Many polymers are prone to deform slowly over long periods of time when subjected to sufficient static stress, a phenomenon known as creep. Over time, the deformation can grow so large that the part no longer functions as intended.
Our client wanted to redesign a device to meet a two-year shelf storage requirement but did not have the time to run a two-year creep test.
Veryst used time-temperature superposition (TTS) to characterize quickly the long-term creep performance of the material from which the part is made. TTS can predict the mechanical response of polymers at timescales not accessible using conventional mechanical testing.
The underlying principle of TTS is that the mechanical response of a polymer at an elevated temperature for a short time is equivalent to the mechanical response at a lower temperature for a long time. The TTS principle relies on the materials being thermorheologically simple (TRS) materials, and most polymers are TRS at low to moderate strains.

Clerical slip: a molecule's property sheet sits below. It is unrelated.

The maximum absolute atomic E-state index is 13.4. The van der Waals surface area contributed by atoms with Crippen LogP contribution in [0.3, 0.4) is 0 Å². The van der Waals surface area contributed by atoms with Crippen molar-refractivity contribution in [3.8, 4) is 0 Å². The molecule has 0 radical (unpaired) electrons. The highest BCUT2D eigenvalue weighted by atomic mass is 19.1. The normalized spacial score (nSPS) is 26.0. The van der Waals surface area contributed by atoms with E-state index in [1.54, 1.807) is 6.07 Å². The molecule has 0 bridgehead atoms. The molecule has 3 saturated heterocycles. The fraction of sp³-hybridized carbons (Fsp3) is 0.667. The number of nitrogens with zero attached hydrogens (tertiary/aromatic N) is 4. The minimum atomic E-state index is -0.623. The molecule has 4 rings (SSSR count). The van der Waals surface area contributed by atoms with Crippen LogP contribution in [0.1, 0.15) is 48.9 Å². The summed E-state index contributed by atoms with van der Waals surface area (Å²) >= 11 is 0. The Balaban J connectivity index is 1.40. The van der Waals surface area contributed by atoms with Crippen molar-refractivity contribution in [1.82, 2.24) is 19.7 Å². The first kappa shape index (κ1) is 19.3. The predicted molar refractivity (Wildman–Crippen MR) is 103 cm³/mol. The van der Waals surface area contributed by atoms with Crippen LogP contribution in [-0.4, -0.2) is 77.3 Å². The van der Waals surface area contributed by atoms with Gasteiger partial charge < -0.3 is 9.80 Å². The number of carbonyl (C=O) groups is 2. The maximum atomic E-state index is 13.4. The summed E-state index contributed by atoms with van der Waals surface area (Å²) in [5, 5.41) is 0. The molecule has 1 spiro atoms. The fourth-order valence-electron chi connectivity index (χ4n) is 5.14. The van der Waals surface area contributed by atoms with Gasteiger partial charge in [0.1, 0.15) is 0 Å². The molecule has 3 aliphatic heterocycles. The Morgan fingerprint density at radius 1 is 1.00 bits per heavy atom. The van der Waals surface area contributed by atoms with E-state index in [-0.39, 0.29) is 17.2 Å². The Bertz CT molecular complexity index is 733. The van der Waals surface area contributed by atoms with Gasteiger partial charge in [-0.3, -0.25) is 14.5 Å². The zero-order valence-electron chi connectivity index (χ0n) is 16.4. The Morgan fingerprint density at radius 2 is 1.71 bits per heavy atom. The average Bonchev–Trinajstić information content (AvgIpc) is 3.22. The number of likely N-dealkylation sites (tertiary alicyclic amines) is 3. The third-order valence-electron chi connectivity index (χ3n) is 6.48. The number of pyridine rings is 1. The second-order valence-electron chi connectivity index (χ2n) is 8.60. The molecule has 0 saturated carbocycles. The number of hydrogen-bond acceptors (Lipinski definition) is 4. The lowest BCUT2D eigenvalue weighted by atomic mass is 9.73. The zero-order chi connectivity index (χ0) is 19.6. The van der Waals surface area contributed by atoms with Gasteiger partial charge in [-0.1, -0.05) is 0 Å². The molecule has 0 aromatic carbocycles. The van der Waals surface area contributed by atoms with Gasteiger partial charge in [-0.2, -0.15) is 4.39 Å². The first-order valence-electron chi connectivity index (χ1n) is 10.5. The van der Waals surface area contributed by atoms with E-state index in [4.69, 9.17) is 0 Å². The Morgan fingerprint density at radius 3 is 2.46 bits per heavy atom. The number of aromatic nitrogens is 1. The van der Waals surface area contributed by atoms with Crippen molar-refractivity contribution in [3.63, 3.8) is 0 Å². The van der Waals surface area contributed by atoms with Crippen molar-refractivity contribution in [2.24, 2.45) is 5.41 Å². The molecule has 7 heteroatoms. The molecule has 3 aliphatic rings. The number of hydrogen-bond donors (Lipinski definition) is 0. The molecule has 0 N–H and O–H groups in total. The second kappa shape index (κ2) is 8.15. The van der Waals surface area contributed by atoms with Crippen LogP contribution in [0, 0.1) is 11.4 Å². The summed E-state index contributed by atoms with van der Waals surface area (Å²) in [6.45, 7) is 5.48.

Creep strains from tests at multiple temperatures are shifted along the time axis by a shift factor ato generate a master curve that predicts the creep response for times up to several years or even tens of years. This process is shown in Figure 1. Veryst measured the creep strain at a stress of 10 MPa versus time at 30°C, 40°C, and 50°C. These three curves were then shifted to create a master curve.
For the client’s material, Veryst generated a master creep curve that predicts the amount of strain up to three years. Our client used the creep predictions from TTS to redesign the part to meet the creep requirement, saving two years of testing and subsequent design iteration that would have been otherwise required to meet the specification.